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Whenever faced with a situation not to our liking there is a normal reaction. It is to look for an answer – the quicker the better. Yet, sometimes the better response is to be sure we are asking ourselves the right question.

“Never ask a question that you don’t want the answer to’ is always a good maxim. Yet, being willing to ask questions of ourselves is an act of confidence, not of weakness.

The NI Assembly elections were both a shock and a wakeup call for unionism. Following the results of last weekend what question might it be helpful for political unionism, of whatever hue, to ask itself? 

Perhaps a starting point is to reflect on this – How is political unionism experienced by those who are outside of its own community?’ 
We experience each other through a mixture of actions, words and unspoken signals. It is in everything from one-to-one dealings to what is seen and heard in public, and everything in between. So, what do the neighbours see, hear and feel?

No-one is being asked to do a Groucho Marx, “Those are my principles, and if you don’t like them… well, I have others”. We all have deep convictions as well as things we do not like. To ask ourselves ‘How are we experienced by others’ is not to deny any of this.

‘But I know who I am and what I believe. My neighbour should know me well enough by now. If they don’t that’s not my fault!’ 
Good communication is defined as communication that is clearly and successfully delivered, received and understood. In other words, it is not just about how well I think I have said something to my neighbour – it is also about what it is that they hear, see and, most importantly,experience?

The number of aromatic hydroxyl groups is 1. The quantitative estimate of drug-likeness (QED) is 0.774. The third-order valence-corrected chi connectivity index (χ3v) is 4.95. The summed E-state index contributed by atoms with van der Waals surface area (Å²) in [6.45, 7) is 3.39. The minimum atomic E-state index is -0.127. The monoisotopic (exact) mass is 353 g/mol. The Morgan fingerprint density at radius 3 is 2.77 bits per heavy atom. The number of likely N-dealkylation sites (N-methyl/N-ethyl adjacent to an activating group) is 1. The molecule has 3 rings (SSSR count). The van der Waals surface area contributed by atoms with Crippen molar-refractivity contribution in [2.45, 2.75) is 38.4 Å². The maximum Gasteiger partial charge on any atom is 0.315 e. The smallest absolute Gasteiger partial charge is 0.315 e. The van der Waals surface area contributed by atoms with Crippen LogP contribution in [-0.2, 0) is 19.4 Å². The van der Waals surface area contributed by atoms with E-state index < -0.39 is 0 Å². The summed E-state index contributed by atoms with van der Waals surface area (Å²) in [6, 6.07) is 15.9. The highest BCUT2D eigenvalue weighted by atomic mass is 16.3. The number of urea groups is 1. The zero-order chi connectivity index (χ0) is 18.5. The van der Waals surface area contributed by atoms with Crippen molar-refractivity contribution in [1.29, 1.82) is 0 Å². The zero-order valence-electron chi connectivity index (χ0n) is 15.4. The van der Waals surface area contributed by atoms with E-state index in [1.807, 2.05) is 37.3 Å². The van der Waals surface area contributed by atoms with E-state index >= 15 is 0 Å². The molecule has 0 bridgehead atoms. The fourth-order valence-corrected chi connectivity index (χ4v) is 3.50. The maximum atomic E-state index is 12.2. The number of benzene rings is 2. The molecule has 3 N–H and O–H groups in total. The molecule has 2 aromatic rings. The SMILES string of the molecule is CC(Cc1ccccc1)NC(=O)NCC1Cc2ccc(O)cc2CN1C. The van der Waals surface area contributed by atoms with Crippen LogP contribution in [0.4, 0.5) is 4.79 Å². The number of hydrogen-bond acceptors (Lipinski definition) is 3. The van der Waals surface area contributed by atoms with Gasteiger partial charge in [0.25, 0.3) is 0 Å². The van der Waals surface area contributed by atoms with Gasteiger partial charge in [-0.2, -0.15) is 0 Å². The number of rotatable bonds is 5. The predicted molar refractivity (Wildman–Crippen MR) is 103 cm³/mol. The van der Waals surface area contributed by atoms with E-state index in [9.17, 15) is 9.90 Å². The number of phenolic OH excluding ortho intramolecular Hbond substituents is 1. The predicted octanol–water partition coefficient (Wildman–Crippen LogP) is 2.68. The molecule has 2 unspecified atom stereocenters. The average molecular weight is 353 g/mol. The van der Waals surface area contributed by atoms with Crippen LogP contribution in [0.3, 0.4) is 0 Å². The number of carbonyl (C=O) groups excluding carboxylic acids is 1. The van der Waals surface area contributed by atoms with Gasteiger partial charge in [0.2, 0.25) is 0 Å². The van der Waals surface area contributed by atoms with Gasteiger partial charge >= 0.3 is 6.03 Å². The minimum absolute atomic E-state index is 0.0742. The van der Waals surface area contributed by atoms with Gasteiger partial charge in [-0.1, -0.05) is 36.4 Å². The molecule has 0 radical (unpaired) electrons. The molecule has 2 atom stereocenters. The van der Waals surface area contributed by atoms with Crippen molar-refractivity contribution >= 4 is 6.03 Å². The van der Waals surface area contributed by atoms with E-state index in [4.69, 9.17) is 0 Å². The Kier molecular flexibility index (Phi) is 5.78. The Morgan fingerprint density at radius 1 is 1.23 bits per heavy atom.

‘But our beliefs and who we are are being caricatured by others’ may be another response. 
It is the very nature of politics to paint ourselves in the most positive light and our opponents in an equally negative one. That we are living in a society emerging from and bearing the wounds of 40 years of violent conflict gives ours an added edge and emotional charge. This actually makes the question under consideration even more important.

But politics is all about spin these days. Why should I care about what comes across to my neighbour anyway?’ 
The Encyclopaedia Britannica defines spin “as a pejorative term … to refer to the sophisticated selling of a specific message that is heavily biased in favour of one’s own position and that employs maximum management of the media with the intention of maintaining or exerting control over the situation, often implying deception or manipulation”. 
Whether we are all knee deep in spin does not negate the question, ‘what does my neighbour hear, see and experience when I communicate with them?’ It makes it more relevant!

Neighbours do not always agree, like or even trust each other. There is often a history between neighbours, some of it pleasant and other bits of it quite the opposite. Wherever we happen to be in the range between liking or disliking our neighbours we still live with them. Neither does it take away the question, ‘How is our politics experienced by those who do not share our persuasion?’

The vast majority of unionists in Northern Ireland are ordinary people who simply want to get on with life. They wish to do so within a political context. The same is also true of the nationalist community. The disagreement is in the shape of that political context. The question of sovereignty at the root of the conflict has been clearly resolved by the Good Friday Agreement, in that Northern Ireland remains part of the United Kingdom.

Within the unionist community there is more of a willingness for sharing of power, political accommodation and living peaceably with their neighbours than is given credit for.

Most simply want what everyone else wants – to have a good life – and that their neighbours have it as well. But is that what the neighbours are seeing, hearing and experiencing politically?

To see this as no more than a superficial process of tweaking the PR would be to miss the point. Nor is to suggest that it is the only political community in Northern Ireland that needs to ask itself questions.

So, why does any of this matter for unionism? 

It matters because last weekend happened!

Earl Storey

Journey in Self Belief Project   

Maynooth University